Hewlett-Packard Co.'s profit dropped 19% in the latest quarter, dragged by ongoing weakness in sales of personal Scomputers and printer ink.
The Palo Alto company reported Tuesday that consumer spending on PCs was improving, and that business in China was particularly good.
Because of the recession, 2009 is shaping up to be the worst year in nearly a decade for the PC industry.
HP, the world's No. 1 personal computer maker, has been branching out aggressively into other areas such as technology services and computer networking, but the PC business still makes up nearly a third of its revenue.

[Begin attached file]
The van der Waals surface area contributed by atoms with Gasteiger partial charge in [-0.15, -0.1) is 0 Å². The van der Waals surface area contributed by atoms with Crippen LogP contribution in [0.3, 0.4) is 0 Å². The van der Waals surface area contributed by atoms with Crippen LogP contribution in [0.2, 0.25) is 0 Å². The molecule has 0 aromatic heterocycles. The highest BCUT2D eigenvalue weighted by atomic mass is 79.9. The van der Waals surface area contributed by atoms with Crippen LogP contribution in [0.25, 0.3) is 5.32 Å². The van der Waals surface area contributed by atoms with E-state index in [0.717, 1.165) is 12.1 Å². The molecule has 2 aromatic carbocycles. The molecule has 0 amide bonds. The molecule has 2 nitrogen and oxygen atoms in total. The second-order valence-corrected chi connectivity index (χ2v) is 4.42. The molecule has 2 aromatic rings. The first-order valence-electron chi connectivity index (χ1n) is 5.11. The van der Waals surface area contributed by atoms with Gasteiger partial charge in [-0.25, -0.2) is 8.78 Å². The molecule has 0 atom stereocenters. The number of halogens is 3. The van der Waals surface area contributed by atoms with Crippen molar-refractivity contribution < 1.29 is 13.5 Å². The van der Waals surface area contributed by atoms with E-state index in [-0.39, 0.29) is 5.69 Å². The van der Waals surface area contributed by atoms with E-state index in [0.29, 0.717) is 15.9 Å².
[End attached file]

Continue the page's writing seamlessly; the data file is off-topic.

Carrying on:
Sales in the company's PC business eroded 18% in the three months ended July 31, even as the number of units sold rose 2%.
HP reported after the market closed that it earned $1.64 billion, or 67 cents a share, in the fiscal third quarter. A year earlier the company made $2.03 billion, or 80 cents a share.
Excluding one-time items, HP earned 91 cents a share, a penny better than the average estimate of analysts polled by Thomson Reuters.
Sales fell 2% to $27.45 billion, slightly ahead of analysts' projections for $27.26 billion.
Revenue from printing supplies was down 13%. One of those supplies, printer ink, has long been one of HP's biggest moneymakers, but has been facing competition from generic, cheaper brands.
HP shares were down 96 cents to $43 in extended trading after closing up 85 cents, or 2%, at $43.96.